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We're currently in the process of implementing OAuth2 to secure our new API and not sure how to securely provide required functionality. We need to allow the following from a mobile device:

Immediately after downloading the app the user is able to take a picture and submit it without having to first log in.

While we want to allow anonymous user access, where a user does not need to log in or register to use certain functionality, we do not want to allow unauthenticated access to the API. This would normally be accomplished using the client credentials authorization flow to obtain and app access token, however this requires knowing the client secret. From what I've read, a mobile device is not considered a trusted client and should not contain the client secret, and hence should not be able to generate an app access token on its own.

We've come up with a few options to accomplish this requirement, but would like some input on them:

  1. Embed the client secret in the app. Doesn't seem ideal from a security standpoint, but maybe we're missing an obvious way to secure it? We're targeting at least iOS and Android.
  2. Generate an app access token offline and embed that in the app. Still not very secure, but at least the secret isn't exposed.
  3. Allow access to certain functionality using only the client ID instead of an access token. This may be the simplest, but it introduces an inconsistency and requires multiple ways of authenticating the client.
  4. Build and use a companion web app to generate app access tokens for the mobile app. On the surface seems like a winner, but now you have to secure access to the companion app!

How would you securely authenticate access to an API using OAuth2 from a mobile device without requiring the user to first log in?

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What exactly are you trying to "secure"? You are not trying to authenticate the user because you have stated anonymous access. Are you trying to authenticate the client app? Trying to communicate over an encrypted connection? "Secure" is a little bit vague. –  Fantius Dec 5 '11 at 17:32
    
Maybe 'secure' wasn't the best term. What we don't want is anonymous access to the API - we want to know which app is making the request. What we do want is to allow apps to make requests without the user needing to log in. I'll update the question to try to clarify. –  John Clayton Dec 5 '11 at 17:39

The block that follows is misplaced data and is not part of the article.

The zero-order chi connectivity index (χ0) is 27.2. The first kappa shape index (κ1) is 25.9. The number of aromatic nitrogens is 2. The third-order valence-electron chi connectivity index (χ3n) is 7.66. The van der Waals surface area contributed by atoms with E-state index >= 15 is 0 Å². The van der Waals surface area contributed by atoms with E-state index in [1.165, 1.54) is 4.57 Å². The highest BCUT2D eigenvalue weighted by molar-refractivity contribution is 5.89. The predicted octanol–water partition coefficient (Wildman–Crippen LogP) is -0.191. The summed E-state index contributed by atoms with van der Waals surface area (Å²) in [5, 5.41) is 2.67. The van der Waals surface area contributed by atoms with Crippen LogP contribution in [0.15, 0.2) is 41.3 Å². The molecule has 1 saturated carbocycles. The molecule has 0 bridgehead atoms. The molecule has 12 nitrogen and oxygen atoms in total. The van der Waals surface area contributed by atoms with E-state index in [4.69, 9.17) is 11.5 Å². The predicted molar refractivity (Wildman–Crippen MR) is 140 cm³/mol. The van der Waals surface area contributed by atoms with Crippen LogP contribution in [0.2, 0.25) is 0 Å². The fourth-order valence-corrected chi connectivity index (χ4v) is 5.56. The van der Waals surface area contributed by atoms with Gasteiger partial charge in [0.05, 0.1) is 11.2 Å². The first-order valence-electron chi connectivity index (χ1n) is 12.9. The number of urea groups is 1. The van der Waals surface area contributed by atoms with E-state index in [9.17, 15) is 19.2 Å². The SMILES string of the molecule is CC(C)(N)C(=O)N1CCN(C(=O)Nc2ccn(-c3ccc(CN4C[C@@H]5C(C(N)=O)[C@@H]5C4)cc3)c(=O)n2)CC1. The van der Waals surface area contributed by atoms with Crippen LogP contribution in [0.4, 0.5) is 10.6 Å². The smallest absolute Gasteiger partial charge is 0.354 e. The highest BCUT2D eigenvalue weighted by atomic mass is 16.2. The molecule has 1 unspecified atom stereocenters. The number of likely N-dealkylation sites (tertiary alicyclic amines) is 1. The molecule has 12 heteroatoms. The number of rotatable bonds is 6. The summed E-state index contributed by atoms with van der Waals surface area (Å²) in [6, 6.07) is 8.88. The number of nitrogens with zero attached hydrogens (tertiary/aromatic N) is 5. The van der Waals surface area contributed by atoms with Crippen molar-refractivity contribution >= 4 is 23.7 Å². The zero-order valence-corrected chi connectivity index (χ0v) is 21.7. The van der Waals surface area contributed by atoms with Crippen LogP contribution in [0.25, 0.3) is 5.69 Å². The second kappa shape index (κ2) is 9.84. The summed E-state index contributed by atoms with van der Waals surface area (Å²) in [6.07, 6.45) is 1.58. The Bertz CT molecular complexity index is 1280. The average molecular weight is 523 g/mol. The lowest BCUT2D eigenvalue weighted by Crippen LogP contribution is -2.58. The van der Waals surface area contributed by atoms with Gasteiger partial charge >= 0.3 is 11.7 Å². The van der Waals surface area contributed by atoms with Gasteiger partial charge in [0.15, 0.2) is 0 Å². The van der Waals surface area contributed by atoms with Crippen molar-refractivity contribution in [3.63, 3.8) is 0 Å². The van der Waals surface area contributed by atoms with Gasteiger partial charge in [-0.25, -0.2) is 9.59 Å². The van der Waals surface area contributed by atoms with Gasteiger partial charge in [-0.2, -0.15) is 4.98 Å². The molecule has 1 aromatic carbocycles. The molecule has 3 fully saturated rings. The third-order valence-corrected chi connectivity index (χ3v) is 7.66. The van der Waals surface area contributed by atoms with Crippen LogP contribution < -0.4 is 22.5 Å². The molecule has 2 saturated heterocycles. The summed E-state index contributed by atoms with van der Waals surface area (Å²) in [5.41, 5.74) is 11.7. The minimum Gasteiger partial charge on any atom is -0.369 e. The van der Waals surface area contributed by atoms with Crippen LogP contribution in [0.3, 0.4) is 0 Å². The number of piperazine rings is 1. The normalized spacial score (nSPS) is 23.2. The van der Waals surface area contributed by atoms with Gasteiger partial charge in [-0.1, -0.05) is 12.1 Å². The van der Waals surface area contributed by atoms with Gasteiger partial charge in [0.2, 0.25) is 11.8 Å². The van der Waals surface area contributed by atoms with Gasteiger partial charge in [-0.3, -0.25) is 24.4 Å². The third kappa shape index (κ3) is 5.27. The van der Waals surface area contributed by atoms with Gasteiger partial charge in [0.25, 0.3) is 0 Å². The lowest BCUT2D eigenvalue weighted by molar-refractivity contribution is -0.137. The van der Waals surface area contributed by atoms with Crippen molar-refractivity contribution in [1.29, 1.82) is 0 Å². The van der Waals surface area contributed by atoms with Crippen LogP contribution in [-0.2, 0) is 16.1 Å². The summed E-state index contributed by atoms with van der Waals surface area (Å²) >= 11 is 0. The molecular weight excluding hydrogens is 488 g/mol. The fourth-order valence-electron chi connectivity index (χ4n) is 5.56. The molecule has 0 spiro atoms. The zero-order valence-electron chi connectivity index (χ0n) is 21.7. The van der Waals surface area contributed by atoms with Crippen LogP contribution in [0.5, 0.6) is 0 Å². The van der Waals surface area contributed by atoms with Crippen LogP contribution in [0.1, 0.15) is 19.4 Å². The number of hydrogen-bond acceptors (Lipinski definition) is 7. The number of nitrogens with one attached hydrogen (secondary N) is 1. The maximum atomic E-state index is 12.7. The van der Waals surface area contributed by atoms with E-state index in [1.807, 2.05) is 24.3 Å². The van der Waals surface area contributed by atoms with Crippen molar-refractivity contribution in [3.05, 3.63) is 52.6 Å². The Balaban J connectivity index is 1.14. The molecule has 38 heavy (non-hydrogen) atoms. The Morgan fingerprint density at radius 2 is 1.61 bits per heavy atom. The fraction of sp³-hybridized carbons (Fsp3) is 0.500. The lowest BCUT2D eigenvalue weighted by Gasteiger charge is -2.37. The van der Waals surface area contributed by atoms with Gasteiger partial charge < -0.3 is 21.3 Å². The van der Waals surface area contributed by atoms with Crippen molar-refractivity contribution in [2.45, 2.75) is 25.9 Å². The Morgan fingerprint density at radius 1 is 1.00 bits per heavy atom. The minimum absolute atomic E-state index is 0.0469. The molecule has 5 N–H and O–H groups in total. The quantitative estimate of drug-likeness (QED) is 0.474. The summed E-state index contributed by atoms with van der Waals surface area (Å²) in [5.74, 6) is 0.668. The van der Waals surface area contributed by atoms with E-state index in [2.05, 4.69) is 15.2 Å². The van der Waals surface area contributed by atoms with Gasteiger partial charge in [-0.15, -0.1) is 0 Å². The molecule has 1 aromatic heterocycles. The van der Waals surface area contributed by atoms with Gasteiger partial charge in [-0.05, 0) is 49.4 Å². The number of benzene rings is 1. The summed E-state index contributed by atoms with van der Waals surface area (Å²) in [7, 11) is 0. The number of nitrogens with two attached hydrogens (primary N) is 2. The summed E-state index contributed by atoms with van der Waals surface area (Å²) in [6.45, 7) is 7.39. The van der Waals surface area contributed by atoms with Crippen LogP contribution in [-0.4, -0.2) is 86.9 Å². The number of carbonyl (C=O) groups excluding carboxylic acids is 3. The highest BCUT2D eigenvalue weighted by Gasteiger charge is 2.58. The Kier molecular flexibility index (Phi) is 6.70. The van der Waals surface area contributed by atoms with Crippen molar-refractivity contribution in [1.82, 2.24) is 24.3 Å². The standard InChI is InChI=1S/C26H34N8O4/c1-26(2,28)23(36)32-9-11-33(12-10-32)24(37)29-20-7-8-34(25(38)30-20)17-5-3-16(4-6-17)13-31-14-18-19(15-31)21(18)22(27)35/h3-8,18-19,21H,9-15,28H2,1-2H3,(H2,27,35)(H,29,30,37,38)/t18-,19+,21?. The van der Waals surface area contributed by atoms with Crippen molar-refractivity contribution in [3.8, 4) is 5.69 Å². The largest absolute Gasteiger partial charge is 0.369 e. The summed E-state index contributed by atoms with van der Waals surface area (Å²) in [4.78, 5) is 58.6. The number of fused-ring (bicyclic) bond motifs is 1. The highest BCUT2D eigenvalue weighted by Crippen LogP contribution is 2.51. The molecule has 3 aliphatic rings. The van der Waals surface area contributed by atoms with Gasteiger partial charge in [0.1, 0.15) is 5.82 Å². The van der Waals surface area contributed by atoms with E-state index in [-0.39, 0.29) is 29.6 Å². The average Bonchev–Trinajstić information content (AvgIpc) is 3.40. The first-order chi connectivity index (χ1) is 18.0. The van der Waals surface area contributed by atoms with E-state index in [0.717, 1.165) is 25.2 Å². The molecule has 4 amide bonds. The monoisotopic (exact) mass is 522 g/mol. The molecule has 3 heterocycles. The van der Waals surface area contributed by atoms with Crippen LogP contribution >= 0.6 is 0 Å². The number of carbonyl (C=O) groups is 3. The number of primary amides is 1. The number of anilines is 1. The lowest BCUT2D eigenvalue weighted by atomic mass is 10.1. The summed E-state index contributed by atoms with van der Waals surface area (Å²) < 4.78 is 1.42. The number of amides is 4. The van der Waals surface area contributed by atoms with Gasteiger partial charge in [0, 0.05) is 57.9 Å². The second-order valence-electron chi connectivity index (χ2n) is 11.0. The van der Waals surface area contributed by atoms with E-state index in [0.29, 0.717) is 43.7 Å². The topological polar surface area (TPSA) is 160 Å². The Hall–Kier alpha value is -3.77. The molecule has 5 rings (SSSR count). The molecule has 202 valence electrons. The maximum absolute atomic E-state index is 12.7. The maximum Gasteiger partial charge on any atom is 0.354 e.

Then the app needs to have some secret that nothing else has. That's the only way to do it. If something gets that secret, it can impersonate the app. –  Fantius Dec 5 '11 at 19:15
    
Hi John, sorry to revive an old post of yours, but I'm dealing with the same issue. What route did you end up taking? Or did you at least find some ways to make the reverse engineering very difficult –  Michael Jun 4 '13 at 21:45
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1 Answer

up vote 2 down vote accepted

Agree with the comments on the Q. Either:

1.) Use Client Credentials grant type in OAuth 2 - with an embedded secret in your App. Understand that this isn't super secure and someone will reverse engineer it eventually. Ideally each client would get a unique secret - so you could revoke a client if they're abusing its use.

2.) Live with that API being open - thereby not requiring an OAuth 2 access token at all. Maybe that API would be known only to your app - but again, it would only be a matter of time before someone reverse engineers it.

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Seems like embedding an app access token would be marginally better than embedding the app secret? Leaving the API open without any authentication isn't an option. We need to know who is using the API. –  John Clayton Dec 5 '11 at 22:44
    
Access tokens are typically short lived (based on time). Is your thought to only allow this API for X # of minutes/hours after the user installs it / before they properly login? If not - then you may mean a "refresh token" - which is longer lived (usually user revoked), and can be exchanged for access tokens. If I were you - and if you can - try to embed unique client_id / client_secret's in your app, and only permit these clients to call this particular API (i.e.: its OAuth scope only allows this operation). Ensure you have a means to monitor for abuse / revoke these clients server side. –  Scott T. Dec 5 '11 at 22:51
    
We ended up going to option 1, even though a HTTPS-capable inspector was able to instantly reveal the client ID & secret. If the secret absolutely must be kept secret OAuth 2 is not the way to go. –  John Clayton Jun 5 '13 at 23:59
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